So, in a time when you can’t travel or go out to eat in a restaurant, what better time than watch two of the funniest men on the planet, Rob Brydon and Steve Coogan, do that. This fourth (and last) installment of The Trip series, has the pair going to Greece. It’s Anthony Bourdain meets Anthony Hopkins (since they do a few Hopkins impersonations). Brydon does quote Aristotle (calling him “Ari Stotle” which kept cracking my wife up), on the virtues of imitation.
As with the previous films, they play like travelogues, with the guys going from restaurant to tourist site, and always trying to one-up each other. It was fun to hear Coogan go on about the good reviews he got for his role in Stan & Ollie. The funniest was his reading a review that talked about how he was such a talented actor, when he’s a jerk in real life. He said, “Now, what I take away from that is…the talented actor bit.” Brydon smirks as he replies, “That’s what you took away from that comment?”
What makes these movies so much fun for me is that I like these guys so much, even if they’re not being funny, but merely talking eloquently about the history behind these landmarks, I’m enjoying myself.
And while some elements of this repeat things we’ve seen in previous outings, they get a bit more serious, as they discuss their own mortality. When the topics get heavier, I’m guessing those are the only moments that were actually scripted and not ad-libbed.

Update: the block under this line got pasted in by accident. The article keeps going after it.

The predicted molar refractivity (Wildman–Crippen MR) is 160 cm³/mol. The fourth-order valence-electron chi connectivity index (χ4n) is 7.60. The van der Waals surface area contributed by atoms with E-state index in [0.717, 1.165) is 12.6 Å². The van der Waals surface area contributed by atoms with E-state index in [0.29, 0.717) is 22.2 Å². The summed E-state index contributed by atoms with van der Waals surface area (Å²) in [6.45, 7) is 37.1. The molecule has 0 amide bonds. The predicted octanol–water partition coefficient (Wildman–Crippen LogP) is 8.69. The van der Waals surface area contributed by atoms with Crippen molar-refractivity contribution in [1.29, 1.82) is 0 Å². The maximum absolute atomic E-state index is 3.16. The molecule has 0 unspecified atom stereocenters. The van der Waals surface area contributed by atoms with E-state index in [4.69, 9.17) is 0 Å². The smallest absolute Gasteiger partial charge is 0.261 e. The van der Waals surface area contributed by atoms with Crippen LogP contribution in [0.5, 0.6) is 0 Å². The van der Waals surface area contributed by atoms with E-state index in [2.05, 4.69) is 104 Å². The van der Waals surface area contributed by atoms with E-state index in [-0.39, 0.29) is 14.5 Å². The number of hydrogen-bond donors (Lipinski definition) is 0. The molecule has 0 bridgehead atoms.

There’s a great bit about Brydon telling Coogan how he looks older, and is starting to look like Richard Gere. And each time Brydon breaks out in song, it’s hysterical. He sings “Grease,” which upsets Coogan to no end, as it has nothing to do with Greece. On a boat, he sings “Sailing” and laments about some young people he met that didn’t even know who Rod Stewart was. There’s also “Tragedy” by the Bee Gees, and some wonderful Gregorian chants when they take kayaks into some caves.
It was surprisingly how a few of the bits were things I’ve joked about with my friends and family. Talk about the Ottoman Empire being a discount furniture store. Another involved various Dustin Hoffman impressions; not just from Rain Man and Tootsie, but the deep cuts — Marathon Man and Midnight Cowboy. The Ratzo Rizzo that Brydon did had me in tears.
And if you ever wondered what Mick Jagger might sound like if he were put in an old folks home, being visited by Keith, well…they’ll give ya that.
3 stars out of 5, and you can catch it VOD.